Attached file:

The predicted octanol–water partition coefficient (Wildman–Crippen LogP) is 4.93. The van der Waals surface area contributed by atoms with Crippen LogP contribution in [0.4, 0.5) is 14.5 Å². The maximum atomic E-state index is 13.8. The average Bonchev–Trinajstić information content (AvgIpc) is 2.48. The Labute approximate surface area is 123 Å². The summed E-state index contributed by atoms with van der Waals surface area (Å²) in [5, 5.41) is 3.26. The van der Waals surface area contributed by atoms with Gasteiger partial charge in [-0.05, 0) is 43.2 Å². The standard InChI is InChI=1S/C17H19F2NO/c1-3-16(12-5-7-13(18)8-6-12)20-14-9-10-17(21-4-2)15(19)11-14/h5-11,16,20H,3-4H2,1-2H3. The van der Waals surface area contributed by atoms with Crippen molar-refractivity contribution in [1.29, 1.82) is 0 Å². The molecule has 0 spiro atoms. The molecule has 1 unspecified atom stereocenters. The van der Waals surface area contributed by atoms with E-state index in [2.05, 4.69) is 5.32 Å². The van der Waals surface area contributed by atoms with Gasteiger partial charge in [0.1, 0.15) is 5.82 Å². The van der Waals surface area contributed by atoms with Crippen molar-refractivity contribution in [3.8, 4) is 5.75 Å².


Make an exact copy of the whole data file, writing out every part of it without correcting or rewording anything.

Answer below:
The predicted octanol–water partition coefficient (Wildman–Crippen LogP) is 4.93. The van der Waals surface area contributed by atoms with Crippen LogP contribution in [0.4, 0.5) is 14.5 Å². The maximum atomic E-state index is 13.8. The average Bonchev–Trinajstić information content (AvgIpc) is 2.48. The Labute approximate surface area is 123 Å². The summed E-state index contributed by atoms with van der Waals surface area (Å²) in [5, 5.41) is 3.26. The van der Waals surface area contributed by atoms with Gasteiger partial charge in [-0.05, 0) is 43.2 Å². The standard InChI is InChI=1S/C17H19F2NO/c1-3-16(12-5-7-13(18)8-6-12)20-14-9-10-17(21-4-2)15(19)11-14/h5-11,16,20H,3-4H2,1-2H3. The van der Waals surface area contributed by atoms with Crippen molar-refractivity contribution in [1.29, 1.82) is 0 Å². The molecule has 0 spiro atoms. The molecule has 1 unspecified atom stereocenters. The van der Waals surface area contributed by atoms with E-state index in [2.05, 4.69) is 5.32 Å². The van der Waals surface area contributed by atoms with Gasteiger partial charge in [0.1, 0.15) is 5.82 Å². The van der Waals surface area contributed by atoms with Crippen molar-refractivity contribution in [3.8, 4) is 5.75 Å².